Sofia Huerta signs contract extension with Seattle through 2027

(Daniel Bartel-USA TODAY Sports)

Former Oregon soccer players detail instances of verbal abuse from former USWNT assistant

(Chris Pietsch/The Register-Guard via Imagn Content Services)

Members of the Oregon women’s soccer team are saying they received harsh treatment and even verbal abuse from head coach and former USWNT assistant Graeme Abel. 

During the 2023 season, the team had zero wins, and upon its conclusion a total of 12 of the team’s 29 players departed the team. Former players told The Oregonian that Abel would verbally attack them, threaten to kick them off the team and at times would even throw objects.

"When I’d make a mistake at practice, it felt like he made it a job to embarrass you to the point where you just wanted to walk off the field,” one player said. “He’d stop the practice – and I know it’s college soccer, it’s very competitive — but he’d stop practice and just keep going nonstop on this one thing."

In total, the Oregonian spoke with 14 former players – including 12 who agreed to be interviewed in depth. All said that they experienced verbal abuse. Six of the players were among those who transferred following the season. 

One instance of Abel’s tirades included him throwing a water bottle that narrowly missed players’ heads. 

“He kicked all of our staff out of the locker room, kicked a trash can, threw a white board, sat on the trash can and started screaming,” one player recounted. “He wanted us to tell him what we thought went wrong in the game. Me and another player spoke up, and he said, ‘You’re just (expletive) wrong.’ And that if we didn’t want to be in this program, we could all quit, and he’d sign our release paperwork tomorrow.”

While Abel was not made available for an interview, he did say in a statement that “at no point have I used threatening statements or financial repercussions as a part of coaching.”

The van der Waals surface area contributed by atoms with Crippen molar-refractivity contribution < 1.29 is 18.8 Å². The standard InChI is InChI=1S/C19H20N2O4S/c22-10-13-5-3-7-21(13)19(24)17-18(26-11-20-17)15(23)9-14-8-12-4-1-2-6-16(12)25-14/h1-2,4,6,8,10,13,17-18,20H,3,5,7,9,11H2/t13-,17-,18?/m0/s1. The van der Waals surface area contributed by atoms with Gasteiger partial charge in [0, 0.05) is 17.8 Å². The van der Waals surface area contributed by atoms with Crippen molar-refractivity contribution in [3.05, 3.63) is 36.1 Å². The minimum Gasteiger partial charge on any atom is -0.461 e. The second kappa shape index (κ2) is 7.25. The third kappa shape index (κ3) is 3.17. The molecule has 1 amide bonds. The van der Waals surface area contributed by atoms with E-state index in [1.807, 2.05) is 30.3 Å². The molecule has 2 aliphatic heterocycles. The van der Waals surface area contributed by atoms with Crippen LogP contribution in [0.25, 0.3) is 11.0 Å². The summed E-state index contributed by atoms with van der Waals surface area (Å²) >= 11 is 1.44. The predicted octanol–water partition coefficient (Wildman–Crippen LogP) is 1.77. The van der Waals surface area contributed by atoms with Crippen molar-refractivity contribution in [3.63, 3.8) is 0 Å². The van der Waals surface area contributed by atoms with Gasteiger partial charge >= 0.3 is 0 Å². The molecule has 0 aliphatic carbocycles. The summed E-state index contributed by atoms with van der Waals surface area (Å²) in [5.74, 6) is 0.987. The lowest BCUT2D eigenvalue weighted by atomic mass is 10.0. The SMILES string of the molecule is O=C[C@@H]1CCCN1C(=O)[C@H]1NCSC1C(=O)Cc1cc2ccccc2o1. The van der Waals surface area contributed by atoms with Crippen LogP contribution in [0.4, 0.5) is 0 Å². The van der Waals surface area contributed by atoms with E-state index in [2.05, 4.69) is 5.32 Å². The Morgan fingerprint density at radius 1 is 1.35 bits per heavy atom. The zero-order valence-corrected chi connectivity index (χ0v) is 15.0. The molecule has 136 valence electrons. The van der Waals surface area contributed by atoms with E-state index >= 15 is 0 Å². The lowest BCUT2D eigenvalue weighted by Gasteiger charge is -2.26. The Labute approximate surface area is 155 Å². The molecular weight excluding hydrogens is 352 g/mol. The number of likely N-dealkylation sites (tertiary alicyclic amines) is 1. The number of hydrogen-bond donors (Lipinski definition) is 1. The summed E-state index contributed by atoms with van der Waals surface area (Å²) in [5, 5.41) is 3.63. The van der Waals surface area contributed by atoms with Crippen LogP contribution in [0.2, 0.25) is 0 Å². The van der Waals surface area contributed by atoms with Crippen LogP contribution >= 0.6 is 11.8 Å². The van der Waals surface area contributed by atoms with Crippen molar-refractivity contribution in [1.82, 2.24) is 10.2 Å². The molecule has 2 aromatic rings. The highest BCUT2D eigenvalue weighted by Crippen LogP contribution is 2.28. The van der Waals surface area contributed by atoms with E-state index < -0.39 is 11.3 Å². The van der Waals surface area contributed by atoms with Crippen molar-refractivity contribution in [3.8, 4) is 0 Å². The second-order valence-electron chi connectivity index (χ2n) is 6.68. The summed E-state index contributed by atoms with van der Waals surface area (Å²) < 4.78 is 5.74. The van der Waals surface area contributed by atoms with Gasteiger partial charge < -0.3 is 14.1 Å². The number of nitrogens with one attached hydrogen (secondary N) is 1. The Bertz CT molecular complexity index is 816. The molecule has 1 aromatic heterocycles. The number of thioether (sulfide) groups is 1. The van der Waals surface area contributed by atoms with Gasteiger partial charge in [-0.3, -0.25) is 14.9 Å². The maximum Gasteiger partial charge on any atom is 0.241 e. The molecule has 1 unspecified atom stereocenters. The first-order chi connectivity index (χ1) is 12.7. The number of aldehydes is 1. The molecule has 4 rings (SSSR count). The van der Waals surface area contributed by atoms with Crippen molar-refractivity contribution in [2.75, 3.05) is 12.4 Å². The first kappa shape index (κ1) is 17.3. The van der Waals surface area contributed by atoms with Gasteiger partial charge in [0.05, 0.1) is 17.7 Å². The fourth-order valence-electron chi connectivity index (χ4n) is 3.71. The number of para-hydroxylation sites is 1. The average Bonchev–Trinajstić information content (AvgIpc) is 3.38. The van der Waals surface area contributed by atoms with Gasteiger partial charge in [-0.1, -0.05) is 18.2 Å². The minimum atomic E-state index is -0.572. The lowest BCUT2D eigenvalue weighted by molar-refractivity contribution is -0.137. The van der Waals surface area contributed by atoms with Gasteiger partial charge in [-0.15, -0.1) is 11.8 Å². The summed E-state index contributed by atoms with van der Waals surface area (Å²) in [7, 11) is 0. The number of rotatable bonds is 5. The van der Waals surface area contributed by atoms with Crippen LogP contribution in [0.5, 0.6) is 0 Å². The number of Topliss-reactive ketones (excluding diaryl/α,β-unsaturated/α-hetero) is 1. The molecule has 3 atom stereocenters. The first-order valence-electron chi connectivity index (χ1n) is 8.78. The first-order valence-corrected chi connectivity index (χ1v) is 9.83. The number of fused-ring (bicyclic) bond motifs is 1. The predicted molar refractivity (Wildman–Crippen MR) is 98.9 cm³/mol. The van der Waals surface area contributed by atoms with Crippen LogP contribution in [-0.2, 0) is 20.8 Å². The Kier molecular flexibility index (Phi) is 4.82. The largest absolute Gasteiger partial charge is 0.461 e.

Instances of emotional distress stemming from Abel’s alleged harsh treatment date back to 2021 – his first full year leading the team following an abbreviated 2020 campaign.

Other former players contacted by The Oregonian detailed positive overall experiences, and described his style as “normal coaching.”

Others, like USWNT players Becky Sauerbrunn and Lindsey Horan, did not respond to requests for comment, although Sauerbrunn wrote in 2019 that she had a “great relationship” with Abel. 

Still, multiple players interviewed had similar stories, with one saying that girls would be “crying in the locker room” after practice because of what he would tell players. Attempts to speak with the administration about his behavior, players say, was “discouraging.”

“His office is like the scariest place,” one player said. “You’d have to sit there while he’d belittle you and say all these nasty things, and gaslight you into believing you’re not good enough. ... Our team fell apart because of the environment he created. We were just trying to get through the day. There was no way we could focus on soccer.”

Multiple players said they experienced suicidal ideation while playing at Oregon. In part of his statement, Abel wrote that “at no time do we put our student-athletes in any danger.”

Abel is currently in his fifth and final year of his contract at Oregon.

Gotham FC unveil Championship rings ahead of banner reveal